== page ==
Pollination is anemophilous. Before pollination, pollen grain develops three cells prothallial cell, generative cell and tube cell. Pollination brings pollen grains inside the ovules. The tube cell grows and forms a pollen tube. Pollen tube is haustorial in function in Cycas. Generative cell divides into sterile stalk cell and large fertile body cell. Body cell produces two sperm mother cells.
The sperms of Cycas (upto 300 pm) are the largest in the biological world. They are top-shaped with a number of flagella present in 5-6 grooves on the pointed end. Seed is oval to rounded orange-red structure which generally has a fleshy outer sarcotesta for attracting birds.
They comprise more than 500 living species of cons bearing gymnosperms which have withstood competition from angiosperms. The plants are evergreen with dense and massive vascular tissues and non-motile gametes. Conifers are usually monoecious. Cones or strobili are compact and woody. Both the types of cones are borne on the same plant. Unlike cycads, they are not produced on the tips of main branches.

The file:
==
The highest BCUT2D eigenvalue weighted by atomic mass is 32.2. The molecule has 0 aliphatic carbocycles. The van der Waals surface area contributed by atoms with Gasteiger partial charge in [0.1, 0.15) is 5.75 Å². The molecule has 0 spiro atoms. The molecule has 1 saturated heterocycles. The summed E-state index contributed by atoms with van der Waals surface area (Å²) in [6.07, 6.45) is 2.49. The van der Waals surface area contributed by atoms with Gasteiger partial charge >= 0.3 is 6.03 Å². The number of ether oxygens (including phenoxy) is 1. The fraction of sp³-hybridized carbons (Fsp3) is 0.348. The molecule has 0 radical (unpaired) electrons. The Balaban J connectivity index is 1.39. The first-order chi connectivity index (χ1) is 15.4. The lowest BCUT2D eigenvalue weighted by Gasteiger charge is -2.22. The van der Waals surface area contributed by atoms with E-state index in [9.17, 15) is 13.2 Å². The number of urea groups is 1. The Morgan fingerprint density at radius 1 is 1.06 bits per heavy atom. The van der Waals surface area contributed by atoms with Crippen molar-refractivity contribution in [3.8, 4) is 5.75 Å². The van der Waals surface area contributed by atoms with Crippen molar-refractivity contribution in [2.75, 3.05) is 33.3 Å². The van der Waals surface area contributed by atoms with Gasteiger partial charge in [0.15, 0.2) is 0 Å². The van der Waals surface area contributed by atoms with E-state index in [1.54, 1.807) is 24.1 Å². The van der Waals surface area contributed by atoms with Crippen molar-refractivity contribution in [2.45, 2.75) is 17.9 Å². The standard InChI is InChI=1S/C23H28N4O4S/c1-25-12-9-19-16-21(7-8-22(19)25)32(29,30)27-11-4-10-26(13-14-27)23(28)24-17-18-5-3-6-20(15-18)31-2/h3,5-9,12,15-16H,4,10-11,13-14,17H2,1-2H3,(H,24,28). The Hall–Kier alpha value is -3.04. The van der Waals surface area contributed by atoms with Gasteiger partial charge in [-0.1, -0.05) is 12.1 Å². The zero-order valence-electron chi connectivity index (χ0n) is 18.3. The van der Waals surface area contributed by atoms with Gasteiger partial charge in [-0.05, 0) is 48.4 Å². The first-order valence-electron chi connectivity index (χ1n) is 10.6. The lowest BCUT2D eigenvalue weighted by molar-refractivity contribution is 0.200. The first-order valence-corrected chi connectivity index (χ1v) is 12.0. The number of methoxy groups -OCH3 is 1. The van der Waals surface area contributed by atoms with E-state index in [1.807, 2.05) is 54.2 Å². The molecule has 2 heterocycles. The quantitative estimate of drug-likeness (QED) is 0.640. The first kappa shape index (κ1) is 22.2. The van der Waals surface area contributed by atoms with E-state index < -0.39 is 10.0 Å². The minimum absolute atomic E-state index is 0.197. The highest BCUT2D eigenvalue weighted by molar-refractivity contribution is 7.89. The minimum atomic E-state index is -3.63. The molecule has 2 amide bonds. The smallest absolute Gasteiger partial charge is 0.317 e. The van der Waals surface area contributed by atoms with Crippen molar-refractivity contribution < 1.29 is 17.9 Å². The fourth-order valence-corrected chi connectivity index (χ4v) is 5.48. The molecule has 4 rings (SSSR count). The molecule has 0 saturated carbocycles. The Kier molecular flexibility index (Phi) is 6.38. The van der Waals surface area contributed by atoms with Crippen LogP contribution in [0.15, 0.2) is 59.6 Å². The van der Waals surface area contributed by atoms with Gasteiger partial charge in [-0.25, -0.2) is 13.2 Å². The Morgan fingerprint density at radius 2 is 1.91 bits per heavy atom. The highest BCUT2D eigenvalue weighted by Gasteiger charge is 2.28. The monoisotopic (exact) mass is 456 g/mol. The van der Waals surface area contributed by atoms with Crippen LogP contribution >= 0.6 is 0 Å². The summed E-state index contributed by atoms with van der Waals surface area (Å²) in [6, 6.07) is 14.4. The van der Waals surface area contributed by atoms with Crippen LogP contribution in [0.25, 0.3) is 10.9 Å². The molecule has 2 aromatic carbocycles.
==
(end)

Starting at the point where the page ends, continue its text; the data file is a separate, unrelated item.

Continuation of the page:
Conifers have monopodial growth where the main axis of trunk rises straight from base and reaches up to the tip. The branches do not compete with the main axis. Stem branches are of two types, long and dwarf. Growth of the long branches is indefinite. The lower long branches are longer than the upper ones. This gives a conical or ex-current appearance to the plant just like a ‘Christmas Tree’.
Leaves are mostly borne on the dwarf branches. The dwarf branches have a limited or definite growth. Leaves have thick cuticle and sunken stomata. They are needle like (e.g. Pinus), small flat and leathery (e.g., Araucaria) or scale like (e.g. Thuja). All these leaf characters help conifers in conserving water and reduce transpiration in dry conditions associated with cold habitat.
The roots are often associated with fungal symbionts or mycorrhizae so as to overcome difficulty in absorbing water and obtaining inorganic nutrients from organic debris.